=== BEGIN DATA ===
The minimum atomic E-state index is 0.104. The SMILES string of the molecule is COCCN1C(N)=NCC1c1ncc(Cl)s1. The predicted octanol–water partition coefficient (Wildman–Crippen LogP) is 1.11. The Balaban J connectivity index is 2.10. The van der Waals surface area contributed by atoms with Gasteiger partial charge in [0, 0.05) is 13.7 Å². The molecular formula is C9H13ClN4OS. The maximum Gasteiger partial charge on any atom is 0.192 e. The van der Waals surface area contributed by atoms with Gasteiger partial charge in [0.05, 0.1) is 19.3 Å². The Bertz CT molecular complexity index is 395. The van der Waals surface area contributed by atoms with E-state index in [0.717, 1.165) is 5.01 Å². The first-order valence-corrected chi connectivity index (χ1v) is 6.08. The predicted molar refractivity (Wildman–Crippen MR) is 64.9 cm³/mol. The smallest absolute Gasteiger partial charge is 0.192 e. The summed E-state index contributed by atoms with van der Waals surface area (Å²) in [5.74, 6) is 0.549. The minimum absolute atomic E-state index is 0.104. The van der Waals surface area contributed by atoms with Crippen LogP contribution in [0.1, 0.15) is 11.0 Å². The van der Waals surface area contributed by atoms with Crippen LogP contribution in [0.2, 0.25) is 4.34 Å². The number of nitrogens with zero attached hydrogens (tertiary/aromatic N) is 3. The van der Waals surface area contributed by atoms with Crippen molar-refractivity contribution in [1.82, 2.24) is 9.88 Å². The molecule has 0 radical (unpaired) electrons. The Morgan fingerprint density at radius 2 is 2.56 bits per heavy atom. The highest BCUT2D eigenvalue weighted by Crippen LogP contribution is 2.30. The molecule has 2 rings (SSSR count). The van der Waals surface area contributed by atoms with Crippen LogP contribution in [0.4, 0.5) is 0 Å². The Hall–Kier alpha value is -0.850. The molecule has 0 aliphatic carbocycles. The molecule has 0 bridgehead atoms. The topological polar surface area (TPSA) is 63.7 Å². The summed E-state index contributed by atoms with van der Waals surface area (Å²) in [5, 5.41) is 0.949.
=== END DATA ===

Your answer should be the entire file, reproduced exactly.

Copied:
The minimum atomic E-state index is 0.104. The SMILES string of the molecule is COCCN1C(N)=NCC1c1ncc(Cl)s1. The predicted octanol–water partition coefficient (Wildman–Crippen LogP) is 1.11. The Balaban J connectivity index is 2.10. The van der Waals surface area contributed by atoms with Gasteiger partial charge in [0, 0.05) is 13.7 Å². The molecular formula is C9H13ClN4OS. The maximum Gasteiger partial charge on any atom is 0.192 e. The van der Waals surface area contributed by atoms with Gasteiger partial charge in [0.05, 0.1) is 19.3 Å². The Bertz CT molecular complexity index is 395. The van der Waals surface area contributed by atoms with E-state index in [0.717, 1.165) is 5.01 Å². The first-order valence-corrected chi connectivity index (χ1v) is 6.08. The predicted molar refractivity (Wildman–Crippen MR) is 64.9 cm³/mol. The smallest absolute Gasteiger partial charge is 0.192 e. The summed E-state index contributed by atoms with van der Waals surface area (Å²) in [5.74, 6) is 0.549. The minimum absolute atomic E-state index is 0.104. The van der Waals surface area contributed by atoms with Crippen LogP contribution in [0.1, 0.15) is 11.0 Å². The van der Waals surface area contributed by atoms with Crippen LogP contribution in [0.2, 0.25) is 4.34 Å². The number of nitrogens with zero attached hydrogens (tertiary/aromatic N) is 3. The van der Waals surface area contributed by atoms with Crippen molar-refractivity contribution in [1.82, 2.24) is 9.88 Å². The molecule has 0 radical (unpaired) electrons. The Morgan fingerprint density at radius 2 is 2.56 bits per heavy atom. The highest BCUT2D eigenvalue weighted by Crippen LogP contribution is 2.30. The molecule has 2 rings (SSSR count). The van der Waals surface area contributed by atoms with Crippen LogP contribution in [0.4, 0.5) is 0 Å². The Hall–Kier alpha value is -0.850. The molecule has 0 aliphatic carbocycles. The molecule has 0 bridgehead atoms. The topological polar surface area (TPSA) is 63.7 Å². The summed E-state index contributed by atoms with van der Waals surface area (Å²) in [5, 5.41) is 0.949.